New board of selectmen members were chosen Tuesday night in local elections in Milton, Hingham, and Scituate.
In Milton, challenger Kathleen M. Conlon unseated Robert C. Sweeney in the race for a selectman’s seat while most of the other races in town went to incumbents.
Conlon, who was not available for comment Tuesday night, received 4,086 votes to Sweeney’s 2,846. Conlon campaigned on her experience as an attorney and promised she would focus on long-range budget planning.
In another contested race, incumbent Alexander Whiteside held on to his seat on the Planning Board with 3,439 votes to 2,290 for the challenger, Todd John Hamilton.
Rebecca M. Padera will continue to serve on the School Committee — she received the most votes in the field of three candidates with 3,812. Michael F. Zullas will join her, having received 3,033 votes. Robert G. Hiss was defeated, with 2,580 votes.
Of Milton’s 18,743 voters, 7,232 cast ballots in the local races, for about a 38.6 percent turnout.
In Hingham’s election, Paul Healey won a vacant selectman position with 3,562 votes. Carlton Chambers Sr. came in second with 847 votes.
The seat was left open by Laura Burns, a selectwoman for two terms, who announced in January that she would not run again.
About 29 percent of the town’s voters came out to cast their ballot.
Running on a platform of 31 years in public service, Healey publicized his 19-year tenure on the Planning Board for experience. He also previously spent 11 years as a police officer in town.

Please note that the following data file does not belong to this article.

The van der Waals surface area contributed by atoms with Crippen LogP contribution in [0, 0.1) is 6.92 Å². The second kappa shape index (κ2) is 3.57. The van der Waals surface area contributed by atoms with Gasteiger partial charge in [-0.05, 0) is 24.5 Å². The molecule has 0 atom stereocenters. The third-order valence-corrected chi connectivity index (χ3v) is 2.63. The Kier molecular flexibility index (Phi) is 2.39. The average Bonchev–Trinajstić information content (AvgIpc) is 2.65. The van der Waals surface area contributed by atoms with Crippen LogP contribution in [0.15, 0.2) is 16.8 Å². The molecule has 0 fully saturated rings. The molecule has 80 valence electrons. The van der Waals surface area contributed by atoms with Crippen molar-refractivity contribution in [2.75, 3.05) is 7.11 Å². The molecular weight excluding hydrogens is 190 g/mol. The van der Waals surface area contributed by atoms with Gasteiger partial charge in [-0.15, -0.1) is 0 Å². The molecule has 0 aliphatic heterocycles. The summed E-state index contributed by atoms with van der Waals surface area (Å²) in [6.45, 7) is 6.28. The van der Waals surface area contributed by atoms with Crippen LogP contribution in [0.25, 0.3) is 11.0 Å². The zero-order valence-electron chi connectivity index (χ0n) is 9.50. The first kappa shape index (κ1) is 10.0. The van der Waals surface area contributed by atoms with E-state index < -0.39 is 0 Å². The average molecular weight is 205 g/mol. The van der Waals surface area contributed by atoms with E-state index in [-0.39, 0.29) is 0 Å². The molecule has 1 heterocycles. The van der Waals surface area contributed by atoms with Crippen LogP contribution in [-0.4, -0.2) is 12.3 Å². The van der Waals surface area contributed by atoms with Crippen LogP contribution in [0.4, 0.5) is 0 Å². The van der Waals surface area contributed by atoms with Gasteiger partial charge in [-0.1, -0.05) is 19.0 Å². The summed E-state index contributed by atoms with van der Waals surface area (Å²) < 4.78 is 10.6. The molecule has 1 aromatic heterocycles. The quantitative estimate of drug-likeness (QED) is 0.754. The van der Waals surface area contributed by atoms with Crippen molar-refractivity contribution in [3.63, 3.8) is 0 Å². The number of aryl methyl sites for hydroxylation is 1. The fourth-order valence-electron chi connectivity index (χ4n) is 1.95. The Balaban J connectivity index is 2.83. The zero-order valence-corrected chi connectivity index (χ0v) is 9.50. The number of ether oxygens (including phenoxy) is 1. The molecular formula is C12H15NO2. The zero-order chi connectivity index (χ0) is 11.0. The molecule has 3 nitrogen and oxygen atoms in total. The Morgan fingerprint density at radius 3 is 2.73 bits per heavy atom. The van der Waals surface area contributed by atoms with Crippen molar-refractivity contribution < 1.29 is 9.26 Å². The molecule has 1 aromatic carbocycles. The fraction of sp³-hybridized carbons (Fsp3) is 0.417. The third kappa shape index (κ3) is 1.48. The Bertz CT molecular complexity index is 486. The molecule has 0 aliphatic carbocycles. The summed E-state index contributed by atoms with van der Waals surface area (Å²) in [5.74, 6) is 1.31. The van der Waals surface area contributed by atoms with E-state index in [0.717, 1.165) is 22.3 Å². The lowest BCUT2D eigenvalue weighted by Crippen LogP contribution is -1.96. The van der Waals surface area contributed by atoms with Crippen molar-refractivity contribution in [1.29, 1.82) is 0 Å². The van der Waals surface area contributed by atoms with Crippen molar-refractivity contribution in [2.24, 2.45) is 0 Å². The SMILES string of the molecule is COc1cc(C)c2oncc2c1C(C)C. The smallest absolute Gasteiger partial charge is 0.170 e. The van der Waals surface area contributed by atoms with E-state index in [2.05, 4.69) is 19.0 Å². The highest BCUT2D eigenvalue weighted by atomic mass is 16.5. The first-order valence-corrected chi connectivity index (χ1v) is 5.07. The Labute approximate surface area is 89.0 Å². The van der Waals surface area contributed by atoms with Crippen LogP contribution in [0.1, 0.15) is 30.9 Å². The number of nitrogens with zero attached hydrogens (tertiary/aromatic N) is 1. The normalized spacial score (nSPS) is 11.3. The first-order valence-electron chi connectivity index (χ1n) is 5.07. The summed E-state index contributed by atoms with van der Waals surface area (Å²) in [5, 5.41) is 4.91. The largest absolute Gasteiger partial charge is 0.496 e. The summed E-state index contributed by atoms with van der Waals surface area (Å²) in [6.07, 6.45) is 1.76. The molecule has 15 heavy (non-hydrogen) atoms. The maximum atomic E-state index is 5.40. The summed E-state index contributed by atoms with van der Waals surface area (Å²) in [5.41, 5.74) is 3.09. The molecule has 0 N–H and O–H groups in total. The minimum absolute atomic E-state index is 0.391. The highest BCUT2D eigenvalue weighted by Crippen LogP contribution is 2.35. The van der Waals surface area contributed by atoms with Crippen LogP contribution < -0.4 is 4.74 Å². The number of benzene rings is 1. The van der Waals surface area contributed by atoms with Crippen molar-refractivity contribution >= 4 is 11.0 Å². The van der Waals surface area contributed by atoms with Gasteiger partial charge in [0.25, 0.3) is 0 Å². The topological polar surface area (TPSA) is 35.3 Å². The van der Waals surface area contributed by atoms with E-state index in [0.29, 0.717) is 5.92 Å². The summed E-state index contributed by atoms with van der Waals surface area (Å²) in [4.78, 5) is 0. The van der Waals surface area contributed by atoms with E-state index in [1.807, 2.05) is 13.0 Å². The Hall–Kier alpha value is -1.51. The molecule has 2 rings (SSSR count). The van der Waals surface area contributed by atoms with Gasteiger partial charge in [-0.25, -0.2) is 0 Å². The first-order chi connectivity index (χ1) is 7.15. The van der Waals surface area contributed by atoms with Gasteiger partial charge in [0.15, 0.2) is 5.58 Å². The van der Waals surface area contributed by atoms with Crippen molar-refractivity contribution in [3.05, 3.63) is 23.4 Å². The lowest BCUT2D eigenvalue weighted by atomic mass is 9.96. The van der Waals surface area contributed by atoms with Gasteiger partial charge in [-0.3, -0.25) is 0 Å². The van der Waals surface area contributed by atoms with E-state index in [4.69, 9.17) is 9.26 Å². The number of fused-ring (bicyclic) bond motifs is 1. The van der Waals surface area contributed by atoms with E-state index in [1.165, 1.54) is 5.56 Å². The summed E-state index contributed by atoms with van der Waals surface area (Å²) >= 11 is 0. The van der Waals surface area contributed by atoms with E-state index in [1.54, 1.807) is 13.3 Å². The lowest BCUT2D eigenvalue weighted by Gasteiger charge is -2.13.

Healey could not be reached for comment late Tuesday night, but in an interview during the election he said he was confident he could do the job.
In other races, newcomer Elizabeth Reed O’Reilly gained a seat on the School Committee with 3,130 votes, while incumbents Raymond Estes and Andrew Shafter were reelected with 2,379 and 2,754 votes, respectively.
Benjamin Burnham fell short with 2,068 votes.
And in Scituate, Martin O’Toole won a vacant selectman’s seat with 1,515 votes, topping James Gilmore, who collected 1,392 votes, and Ann Burbine with 1,003.
Turnout was about 30 percent of Scituate’s 13,000 voters.
O’Toole will take over for Joseph Norton, who vacated the seat after 30 years on the board.
Though not available for comment after the win, O’Toole said during the election that his main hope was to represent the town fairly.
“We have a lot of issues, and none should be minimized, but our schools, infrastructure, education, and public safety are my top issues,” he said.
“We need to balance the needs for everybody. There isn’t one person that’s more important.”